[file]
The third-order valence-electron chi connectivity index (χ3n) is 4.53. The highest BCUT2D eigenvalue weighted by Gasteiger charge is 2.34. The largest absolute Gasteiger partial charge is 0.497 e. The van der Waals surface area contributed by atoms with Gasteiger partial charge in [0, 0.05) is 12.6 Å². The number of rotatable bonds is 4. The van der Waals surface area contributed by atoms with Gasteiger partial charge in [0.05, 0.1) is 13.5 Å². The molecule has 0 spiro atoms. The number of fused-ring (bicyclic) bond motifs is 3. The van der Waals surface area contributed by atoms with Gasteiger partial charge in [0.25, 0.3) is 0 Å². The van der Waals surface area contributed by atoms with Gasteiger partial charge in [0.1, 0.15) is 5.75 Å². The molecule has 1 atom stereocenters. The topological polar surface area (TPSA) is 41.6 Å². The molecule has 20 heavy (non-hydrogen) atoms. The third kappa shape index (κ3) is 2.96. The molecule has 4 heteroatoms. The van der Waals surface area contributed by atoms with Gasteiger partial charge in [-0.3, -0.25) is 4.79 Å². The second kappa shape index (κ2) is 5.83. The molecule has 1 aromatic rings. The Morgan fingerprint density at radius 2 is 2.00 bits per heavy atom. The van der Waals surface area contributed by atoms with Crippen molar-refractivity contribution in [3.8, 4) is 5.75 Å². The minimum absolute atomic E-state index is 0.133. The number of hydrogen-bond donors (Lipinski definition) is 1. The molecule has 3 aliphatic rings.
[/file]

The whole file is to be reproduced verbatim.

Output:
The third-order valence-electron chi connectivity index (χ3n) is 4.53. The highest BCUT2D eigenvalue weighted by Gasteiger charge is 2.34. The largest absolute Gasteiger partial charge is 0.497 e. The van der Waals surface area contributed by atoms with Gasteiger partial charge in [0, 0.05) is 12.6 Å². The number of rotatable bonds is 4. The van der Waals surface area contributed by atoms with Gasteiger partial charge in [0.05, 0.1) is 13.5 Å². The molecule has 0 spiro atoms. The number of fused-ring (bicyclic) bond motifs is 3. The van der Waals surface area contributed by atoms with Gasteiger partial charge in [0.25, 0.3) is 0 Å². The van der Waals surface area contributed by atoms with Gasteiger partial charge in [0.1, 0.15) is 5.75 Å². The molecule has 1 atom stereocenters. The topological polar surface area (TPSA) is 41.6 Å². The molecule has 20 heavy (non-hydrogen) atoms. The third kappa shape index (κ3) is 2.96. The molecule has 4 heteroatoms. The van der Waals surface area contributed by atoms with Gasteiger partial charge in [-0.3, -0.25) is 4.79 Å². The second kappa shape index (κ2) is 5.83. The molecule has 1 aromatic rings. The Morgan fingerprint density at radius 2 is 2.00 bits per heavy atom. The van der Waals surface area contributed by atoms with Crippen molar-refractivity contribution in [3.8, 4) is 5.75 Å². The minimum absolute atomic E-state index is 0.133. The number of hydrogen-bond donors (Lipinski definition) is 1. The molecule has 3 aliphatic rings.